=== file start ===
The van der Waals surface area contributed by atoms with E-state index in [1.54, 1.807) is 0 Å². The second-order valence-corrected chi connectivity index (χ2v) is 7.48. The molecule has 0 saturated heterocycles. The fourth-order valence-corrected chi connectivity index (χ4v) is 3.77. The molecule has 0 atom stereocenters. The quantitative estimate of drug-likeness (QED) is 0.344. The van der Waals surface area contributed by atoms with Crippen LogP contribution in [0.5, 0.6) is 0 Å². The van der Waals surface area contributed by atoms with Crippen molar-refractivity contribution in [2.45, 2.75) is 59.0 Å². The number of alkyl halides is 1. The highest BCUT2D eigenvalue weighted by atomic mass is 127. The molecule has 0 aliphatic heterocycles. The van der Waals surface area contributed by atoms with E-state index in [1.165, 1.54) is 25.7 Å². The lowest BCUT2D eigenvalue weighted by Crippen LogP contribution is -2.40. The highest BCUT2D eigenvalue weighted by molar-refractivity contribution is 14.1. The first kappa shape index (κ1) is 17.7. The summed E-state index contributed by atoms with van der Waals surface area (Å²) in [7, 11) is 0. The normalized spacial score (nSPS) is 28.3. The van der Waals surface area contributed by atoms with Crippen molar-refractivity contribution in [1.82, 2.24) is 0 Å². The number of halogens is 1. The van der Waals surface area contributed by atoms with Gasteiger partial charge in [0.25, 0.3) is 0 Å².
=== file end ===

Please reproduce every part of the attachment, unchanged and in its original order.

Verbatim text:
The van der Waals surface area contributed by atoms with E-state index in [1.54, 1.807) is 0 Å². The second-order valence-corrected chi connectivity index (χ2v) is 7.48. The molecule has 0 saturated heterocycles. The fourth-order valence-corrected chi connectivity index (χ4v) is 3.77. The molecule has 0 atom stereocenters. The quantitative estimate of drug-likeness (QED) is 0.344. The van der Waals surface area contributed by atoms with Crippen LogP contribution in [0.5, 0.6) is 0 Å². The van der Waals surface area contributed by atoms with Crippen molar-refractivity contribution in [2.45, 2.75) is 59.0 Å². The number of alkyl halides is 1. The highest BCUT2D eigenvalue weighted by atomic mass is 127. The molecule has 0 aliphatic heterocycles. The van der Waals surface area contributed by atoms with E-state index in [1.165, 1.54) is 25.7 Å². The lowest BCUT2D eigenvalue weighted by Crippen LogP contribution is -2.40. The highest BCUT2D eigenvalue weighted by molar-refractivity contribution is 14.1. The first kappa shape index (κ1) is 17.7. The summed E-state index contributed by atoms with van der Waals surface area (Å²) in [7, 11) is 0. The normalized spacial score (nSPS) is 28.3. The van der Waals surface area contributed by atoms with Crippen molar-refractivity contribution in [1.82, 2.24) is 0 Å². The number of halogens is 1. The van der Waals surface area contributed by atoms with Gasteiger partial charge in [0.25, 0.3) is 0 Å².